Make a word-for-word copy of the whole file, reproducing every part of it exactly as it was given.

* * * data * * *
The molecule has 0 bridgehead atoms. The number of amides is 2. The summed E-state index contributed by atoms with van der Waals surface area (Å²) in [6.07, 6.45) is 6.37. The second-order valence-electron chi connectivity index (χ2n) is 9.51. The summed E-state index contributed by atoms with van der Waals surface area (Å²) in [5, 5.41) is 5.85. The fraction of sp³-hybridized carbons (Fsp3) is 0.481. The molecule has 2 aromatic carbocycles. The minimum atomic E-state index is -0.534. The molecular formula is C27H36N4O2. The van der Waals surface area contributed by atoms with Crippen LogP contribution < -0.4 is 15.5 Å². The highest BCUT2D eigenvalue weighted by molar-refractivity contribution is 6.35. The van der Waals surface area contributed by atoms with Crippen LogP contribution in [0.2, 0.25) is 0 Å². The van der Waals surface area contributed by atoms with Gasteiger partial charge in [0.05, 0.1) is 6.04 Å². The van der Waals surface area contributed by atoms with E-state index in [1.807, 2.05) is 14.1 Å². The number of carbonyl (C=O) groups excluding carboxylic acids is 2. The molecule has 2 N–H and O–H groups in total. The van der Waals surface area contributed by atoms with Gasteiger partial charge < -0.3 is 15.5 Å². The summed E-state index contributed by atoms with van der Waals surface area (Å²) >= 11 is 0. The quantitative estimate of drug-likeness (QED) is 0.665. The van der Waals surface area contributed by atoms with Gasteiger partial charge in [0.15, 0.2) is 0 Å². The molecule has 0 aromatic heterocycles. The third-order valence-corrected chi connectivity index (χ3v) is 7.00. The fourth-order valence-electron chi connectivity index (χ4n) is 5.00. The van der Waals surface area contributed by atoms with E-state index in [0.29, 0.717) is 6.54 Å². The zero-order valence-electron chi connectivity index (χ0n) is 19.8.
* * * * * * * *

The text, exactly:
The molecule has 0 bridgehead atoms. The number of amides is 2. The summed E-state index contributed by atoms with van der Waals surface area (Å²) in [6.07, 6.45) is 6.37. The second-order valence-electron chi connectivity index (χ2n) is 9.51. The summed E-state index contributed by atoms with van der Waals surface area (Å²) in [5, 5.41) is 5.85. The fraction of sp³-hybridized carbons (Fsp3) is 0.481. The molecule has 2 aromatic carbocycles. The minimum atomic E-state index is -0.534. The molecular formula is C27H36N4O2. The van der Waals surface area contributed by atoms with Crippen LogP contribution < -0.4 is 15.5 Å². The highest BCUT2D eigenvalue weighted by molar-refractivity contribution is 6.35. The van der Waals surface area contributed by atoms with Crippen LogP contribution in [0.2, 0.25) is 0 Å². The van der Waals surface area contributed by atoms with Gasteiger partial charge in [0.05, 0.1) is 6.04 Å². The van der Waals surface area contributed by atoms with E-state index in [1.807, 2.05) is 14.1 Å². The number of carbonyl (C=O) groups excluding carboxylic acids is 2. The molecule has 2 N–H and O–H groups in total. The van der Waals surface area contributed by atoms with Gasteiger partial charge < -0.3 is 15.5 Å². The summed E-state index contributed by atoms with van der Waals surface area (Å²) >= 11 is 0. The quantitative estimate of drug-likeness (QED) is 0.665. The van der Waals surface area contributed by atoms with Gasteiger partial charge in [0.15, 0.2) is 0 Å². The molecule has 0 aromatic heterocycles. The third-order valence-corrected chi connectivity index (χ3v) is 7.00. The fourth-order valence-electron chi connectivity index (χ4n) is 5.00. The van der Waals surface area contributed by atoms with E-state index in [0.29, 0.717) is 6.54 Å². The zero-order valence-electron chi connectivity index (χ0n) is 19.8.